"I guess you then went on to emulate Philby by infiltrating the Pentagon hierarchy as Raven Darkhölme," added Valerie.

Edmond Atkinson scratched his goatee: "I suppose Raven Darkhölme isn't your real name, is it? I mean the one you were born with."

"Now Edmond, a woman's got to keep some secrets if she wants to retain her mystique," the indigo-skinned mutant joked. "But it's the name I'm sticking with. The three women who loved me as a mother or a mate knew me as Raven, so it is now my real name, whether or not I was born with it." She exchanged a tender look with Val.

"Well, it isn't the first time a nom de guerre supplants the original name," said Emma, thinking of former chancellor Willy Brandt (who had left his birth-name behind when he emigrated before the war) and of Rogue, another case in her own family.
Mystique continued: "Anyway, in '47 Kim and I were on her way to London, to have me transferred into another section to increase my effectiveness as a double agent. Kim Philby was being groomed as his successor by Stewart Menzies, the head of MI6, and so he took in a few foreign stations on his way home for a visit. The stay in Hamburg was pretty dreadful, as I recall. Although I remember feeling a little attracted to you, Emma. You had that wholesome English Rose look. Guess I was too engrossed with your face and hair to notice the 'CANADA' on your shoulder."

As usual, Mystique dropped her little bomb with a nonchalance that would have infuriated a saint. But Aunt Emma kept her cool, just smiled and toasted her with her half-empty cup of tea. Her niece had told her about Raven's conversational habits, so this gambit did not come entirely unexpected. Val raised her right eyebrow hat Raven, whose lips widened and thinned in a superior smile.

"In any case," Mystique continued, "Philby did not mention me in his autobiography. Rather unsporting I thought."
"Well, maybe his KGB superiors wouldn't have allowed it," suggested Emma. "By the way, I think his unmasking had something to do with Nick Fury's decision to rejoin the CIA after Korea. He must have been quite mad because he had let himself be taken in by him after World War 2. But he always preferred combat assignments to real intelligence work, even if they now came under the heading of covert actions. But I guess now that he's crippled, he's really stuck behind a desk. I wonder if he remembers me."

Valerie and Raven left the Andreesen Christmas celebrations at around half past eight, when it was pitch dark already. Too tired to answer stupid questions and unwilling to engage in discussions with strangers, Raven had assumed her old look as Raven Darkhölme, director of DARPA, with black hair to match her given name. The taxi that took them to the airport, an ivory-colored Volvo, was driven by a young woman who worked on the holidays to finance her university studies. The two passengers sat in the back, letting the events of the day pass review before their minds' eye. Mystique thought about the eclectic mix of carols they had had to sing -- British, American, German, and one from the middle ages which kept switching between Latin and Low German:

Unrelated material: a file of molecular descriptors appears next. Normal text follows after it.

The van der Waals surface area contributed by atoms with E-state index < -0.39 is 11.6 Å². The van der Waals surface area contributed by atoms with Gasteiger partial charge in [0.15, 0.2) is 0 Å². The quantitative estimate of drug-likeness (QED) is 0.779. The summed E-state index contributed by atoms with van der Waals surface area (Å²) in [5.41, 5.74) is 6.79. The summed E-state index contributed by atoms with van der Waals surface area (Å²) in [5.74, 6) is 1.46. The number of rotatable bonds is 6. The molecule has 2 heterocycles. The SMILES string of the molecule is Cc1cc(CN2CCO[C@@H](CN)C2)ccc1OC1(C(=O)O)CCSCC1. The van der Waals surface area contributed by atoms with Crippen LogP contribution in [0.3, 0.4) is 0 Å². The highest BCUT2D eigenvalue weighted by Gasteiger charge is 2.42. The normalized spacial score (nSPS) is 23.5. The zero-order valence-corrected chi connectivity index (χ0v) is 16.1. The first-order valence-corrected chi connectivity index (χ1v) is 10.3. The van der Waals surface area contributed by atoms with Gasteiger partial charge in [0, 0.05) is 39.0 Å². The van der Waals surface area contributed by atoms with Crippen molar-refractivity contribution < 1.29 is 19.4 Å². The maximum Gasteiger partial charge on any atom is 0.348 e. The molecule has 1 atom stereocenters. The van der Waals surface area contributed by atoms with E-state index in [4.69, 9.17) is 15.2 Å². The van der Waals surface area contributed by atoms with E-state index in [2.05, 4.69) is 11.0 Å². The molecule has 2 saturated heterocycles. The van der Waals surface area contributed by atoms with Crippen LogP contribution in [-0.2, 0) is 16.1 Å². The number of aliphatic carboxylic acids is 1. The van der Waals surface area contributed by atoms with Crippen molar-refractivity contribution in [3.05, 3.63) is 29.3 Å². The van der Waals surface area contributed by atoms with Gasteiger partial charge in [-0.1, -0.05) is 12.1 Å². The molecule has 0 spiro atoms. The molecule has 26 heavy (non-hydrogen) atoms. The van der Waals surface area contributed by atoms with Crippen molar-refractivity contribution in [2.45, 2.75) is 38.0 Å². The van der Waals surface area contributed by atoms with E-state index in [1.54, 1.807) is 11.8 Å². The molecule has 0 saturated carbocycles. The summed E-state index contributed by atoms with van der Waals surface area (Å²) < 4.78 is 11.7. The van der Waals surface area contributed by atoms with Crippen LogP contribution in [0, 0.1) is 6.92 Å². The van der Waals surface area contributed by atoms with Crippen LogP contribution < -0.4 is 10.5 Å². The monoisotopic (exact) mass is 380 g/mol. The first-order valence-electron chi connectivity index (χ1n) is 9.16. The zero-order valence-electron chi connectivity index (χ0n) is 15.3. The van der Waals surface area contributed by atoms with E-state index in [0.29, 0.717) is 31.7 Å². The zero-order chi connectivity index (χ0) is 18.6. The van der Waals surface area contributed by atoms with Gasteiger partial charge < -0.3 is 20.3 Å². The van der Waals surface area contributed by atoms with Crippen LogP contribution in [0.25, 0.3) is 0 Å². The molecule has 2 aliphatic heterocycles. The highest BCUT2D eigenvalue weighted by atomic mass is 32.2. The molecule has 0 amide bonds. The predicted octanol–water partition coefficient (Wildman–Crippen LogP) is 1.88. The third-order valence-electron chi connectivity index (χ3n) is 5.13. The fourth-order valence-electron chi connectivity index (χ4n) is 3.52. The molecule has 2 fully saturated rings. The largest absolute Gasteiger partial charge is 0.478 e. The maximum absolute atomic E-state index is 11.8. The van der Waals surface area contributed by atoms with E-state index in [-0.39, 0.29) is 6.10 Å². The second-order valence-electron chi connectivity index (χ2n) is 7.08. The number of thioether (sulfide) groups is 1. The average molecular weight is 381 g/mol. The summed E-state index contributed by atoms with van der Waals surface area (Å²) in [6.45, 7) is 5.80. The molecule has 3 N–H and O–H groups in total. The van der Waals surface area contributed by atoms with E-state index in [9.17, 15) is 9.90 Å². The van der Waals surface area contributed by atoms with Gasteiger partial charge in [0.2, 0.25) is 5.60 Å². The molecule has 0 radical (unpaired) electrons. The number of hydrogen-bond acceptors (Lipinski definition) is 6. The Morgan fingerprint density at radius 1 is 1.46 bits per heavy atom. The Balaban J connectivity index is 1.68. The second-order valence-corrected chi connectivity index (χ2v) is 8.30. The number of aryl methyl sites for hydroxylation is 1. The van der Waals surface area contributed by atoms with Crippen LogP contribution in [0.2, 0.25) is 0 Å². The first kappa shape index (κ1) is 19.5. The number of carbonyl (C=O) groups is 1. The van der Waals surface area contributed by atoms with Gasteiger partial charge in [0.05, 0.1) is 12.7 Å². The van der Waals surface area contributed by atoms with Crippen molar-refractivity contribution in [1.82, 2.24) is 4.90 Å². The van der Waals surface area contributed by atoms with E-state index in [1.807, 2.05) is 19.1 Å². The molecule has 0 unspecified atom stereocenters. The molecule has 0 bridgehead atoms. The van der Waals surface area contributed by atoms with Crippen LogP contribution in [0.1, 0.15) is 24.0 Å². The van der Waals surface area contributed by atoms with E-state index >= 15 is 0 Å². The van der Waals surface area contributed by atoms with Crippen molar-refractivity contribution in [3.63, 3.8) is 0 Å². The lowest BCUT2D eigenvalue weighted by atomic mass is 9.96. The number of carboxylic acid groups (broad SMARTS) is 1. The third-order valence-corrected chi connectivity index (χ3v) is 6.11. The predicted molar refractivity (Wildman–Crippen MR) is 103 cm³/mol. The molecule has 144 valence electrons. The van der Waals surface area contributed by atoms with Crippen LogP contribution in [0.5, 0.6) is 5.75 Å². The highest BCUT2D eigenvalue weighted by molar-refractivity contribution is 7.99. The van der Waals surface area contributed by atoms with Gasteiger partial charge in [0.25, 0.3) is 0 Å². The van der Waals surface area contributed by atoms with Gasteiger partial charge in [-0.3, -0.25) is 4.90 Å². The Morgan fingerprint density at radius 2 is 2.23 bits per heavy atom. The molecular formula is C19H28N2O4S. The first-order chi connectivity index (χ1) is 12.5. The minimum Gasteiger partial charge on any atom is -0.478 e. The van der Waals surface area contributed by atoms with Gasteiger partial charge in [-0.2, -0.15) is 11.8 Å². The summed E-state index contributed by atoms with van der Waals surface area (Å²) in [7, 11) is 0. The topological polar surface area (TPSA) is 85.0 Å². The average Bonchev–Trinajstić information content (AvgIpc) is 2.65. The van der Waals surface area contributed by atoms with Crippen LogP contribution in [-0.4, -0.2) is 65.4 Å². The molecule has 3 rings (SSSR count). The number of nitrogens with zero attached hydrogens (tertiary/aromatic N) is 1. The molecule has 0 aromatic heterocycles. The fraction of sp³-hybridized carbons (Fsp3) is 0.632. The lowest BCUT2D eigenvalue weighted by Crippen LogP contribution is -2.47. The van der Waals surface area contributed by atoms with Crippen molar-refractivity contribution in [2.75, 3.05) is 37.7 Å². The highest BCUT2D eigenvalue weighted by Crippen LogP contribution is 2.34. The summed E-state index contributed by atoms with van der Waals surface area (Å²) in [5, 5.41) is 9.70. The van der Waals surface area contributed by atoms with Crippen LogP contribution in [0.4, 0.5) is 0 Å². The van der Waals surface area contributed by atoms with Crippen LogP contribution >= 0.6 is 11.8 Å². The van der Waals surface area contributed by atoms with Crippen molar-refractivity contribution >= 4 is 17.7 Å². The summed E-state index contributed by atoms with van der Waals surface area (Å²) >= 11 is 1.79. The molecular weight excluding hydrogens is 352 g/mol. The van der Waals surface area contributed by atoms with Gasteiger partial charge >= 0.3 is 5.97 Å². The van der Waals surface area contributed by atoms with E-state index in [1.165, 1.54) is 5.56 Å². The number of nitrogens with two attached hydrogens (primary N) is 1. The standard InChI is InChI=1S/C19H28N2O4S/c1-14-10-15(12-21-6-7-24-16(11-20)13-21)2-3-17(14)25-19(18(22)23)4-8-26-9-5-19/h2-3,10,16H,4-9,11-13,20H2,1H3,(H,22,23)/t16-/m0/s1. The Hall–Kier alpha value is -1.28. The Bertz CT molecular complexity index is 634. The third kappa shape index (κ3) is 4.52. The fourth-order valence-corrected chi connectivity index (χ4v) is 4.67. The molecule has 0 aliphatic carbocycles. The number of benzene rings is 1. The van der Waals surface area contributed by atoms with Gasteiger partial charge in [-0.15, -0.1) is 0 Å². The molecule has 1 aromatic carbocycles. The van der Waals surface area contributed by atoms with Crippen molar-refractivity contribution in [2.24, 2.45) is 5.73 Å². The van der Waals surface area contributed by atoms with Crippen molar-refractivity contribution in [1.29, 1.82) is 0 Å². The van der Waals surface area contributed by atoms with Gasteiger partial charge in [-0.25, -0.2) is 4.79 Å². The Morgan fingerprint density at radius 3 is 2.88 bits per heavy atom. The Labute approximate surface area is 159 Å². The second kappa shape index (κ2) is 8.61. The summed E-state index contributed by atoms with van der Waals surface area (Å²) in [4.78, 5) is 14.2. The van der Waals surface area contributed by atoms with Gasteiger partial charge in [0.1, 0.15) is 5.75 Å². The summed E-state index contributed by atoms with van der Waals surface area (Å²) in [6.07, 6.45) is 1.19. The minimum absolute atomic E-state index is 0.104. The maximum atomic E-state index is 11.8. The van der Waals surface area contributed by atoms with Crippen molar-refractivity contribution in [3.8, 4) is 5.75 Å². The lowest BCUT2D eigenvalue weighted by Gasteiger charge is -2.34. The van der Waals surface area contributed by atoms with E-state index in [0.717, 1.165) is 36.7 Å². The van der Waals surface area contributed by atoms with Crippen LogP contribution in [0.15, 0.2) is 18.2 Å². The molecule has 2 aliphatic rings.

In dulci jubilo
singt, weset fro!
Al mines Herten Wunne
lit in presepio,
de lüchtet so de Sunne
in matris gremio.
Ergo merito,
Ergo merito,
des sullen alle Herten
sweven in gaudio.**

Raven snuggled up to her strangely silent mate. "You okay, dear?" she asked.

"Just a slight headache. I really wish Aunt Em hadn't used such a cheap plonk for her Glühwein."

Raven started massaging Val's temples, and the younger woman exhaled in audible relief. Mystique admitted that she actually had enjoyed the visit, as Valerie's German relatives had made every effort to make her feel at home. But then, as in many other things, European's lagged a few years behind America as far as mutiphobia was concerned. Valerie's three nephews and nieces had stared at Raven with wide eyes, but it was a matter of curiosity, not fear. But then Raven's younger son, Nightcrawler, had become quite a celebrity in Germany ever since Excalibur set up shop very much in the public eye in the UK. They were even a little disappointed that she did not sport a prehensile tail too. Much to the amusement of the grownups, Raven quickly grew one to please them.

Now in the back seat of the taxi, Mystique was disgustingly cheerful, chatting on brightly (albeit in a low voice, so the driver would not hear) about how she enjoyed being with the Andreesens and Edmond. Val listened a bit testily, because of her headache; but she also felt a bit embarrassed because she had clicked so well with her ex now she had a chance to have a real conversation with him for the first time in many years. But the festive atmosphere (or was it a side-effect of the mulled wine?) and Raven's ministrations mellowed her mood. Bedding her head on Ray's lap she felt a compulsion to talk about (confess?) her feelings for Edmond Atkinson.

It had been a much more simple, straightforward romance with him, conforming much more to the expectations she had formed in high school than her relationship with Raven, which had clearly started off on the wrong foot. She now thought she felt she was as secure in her relationship as she ever could hope to be with a woman like Raven, but she could not help wondering about her failed marriage to Edmond. Would it have lasted longer, would it have survived until today if, for instance, they had had children?